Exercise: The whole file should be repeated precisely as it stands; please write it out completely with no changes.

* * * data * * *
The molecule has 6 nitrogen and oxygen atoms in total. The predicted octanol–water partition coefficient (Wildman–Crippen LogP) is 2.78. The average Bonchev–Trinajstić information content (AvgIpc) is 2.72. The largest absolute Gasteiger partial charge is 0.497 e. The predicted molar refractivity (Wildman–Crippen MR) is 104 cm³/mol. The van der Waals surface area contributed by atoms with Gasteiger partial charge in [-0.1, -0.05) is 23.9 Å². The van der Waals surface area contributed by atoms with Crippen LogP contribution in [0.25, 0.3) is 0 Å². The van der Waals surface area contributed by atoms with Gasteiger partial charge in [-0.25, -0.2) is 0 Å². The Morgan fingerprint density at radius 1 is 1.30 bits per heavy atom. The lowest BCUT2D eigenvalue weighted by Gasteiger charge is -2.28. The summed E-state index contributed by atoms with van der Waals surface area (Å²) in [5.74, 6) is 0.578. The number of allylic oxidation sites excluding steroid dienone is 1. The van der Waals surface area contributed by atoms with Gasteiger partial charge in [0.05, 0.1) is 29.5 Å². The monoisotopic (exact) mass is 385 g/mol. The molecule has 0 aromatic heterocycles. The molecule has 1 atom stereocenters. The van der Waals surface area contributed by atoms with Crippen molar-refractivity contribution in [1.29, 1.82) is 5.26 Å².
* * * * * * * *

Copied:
The molecule has 6 nitrogen and oxygen atoms in total. The predicted octanol–water partition coefficient (Wildman–Crippen LogP) is 2.78. The average Bonchev–Trinajstić information content (AvgIpc) is 2.72. The largest absolute Gasteiger partial charge is 0.497 e. The predicted molar refractivity (Wildman–Crippen MR) is 104 cm³/mol. The van der Waals surface area contributed by atoms with Gasteiger partial charge in [-0.1, -0.05) is 23.9 Å². The van der Waals surface area contributed by atoms with Crippen LogP contribution in [0.25, 0.3) is 0 Å². The van der Waals surface area contributed by atoms with Gasteiger partial charge in [-0.25, -0.2) is 0 Å². The Morgan fingerprint density at radius 1 is 1.30 bits per heavy atom. The lowest BCUT2D eigenvalue weighted by Gasteiger charge is -2.28. The summed E-state index contributed by atoms with van der Waals surface area (Å²) in [5.74, 6) is 0.578. The number of allylic oxidation sites excluding steroid dienone is 1. The van der Waals surface area contributed by atoms with Gasteiger partial charge in [0.05, 0.1) is 29.5 Å². The monoisotopic (exact) mass is 385 g/mol. The molecule has 0 aromatic heterocycles. The molecule has 1 atom stereocenters. The van der Waals surface area contributed by atoms with Crippen molar-refractivity contribution in [1.29, 1.82) is 5.26 Å².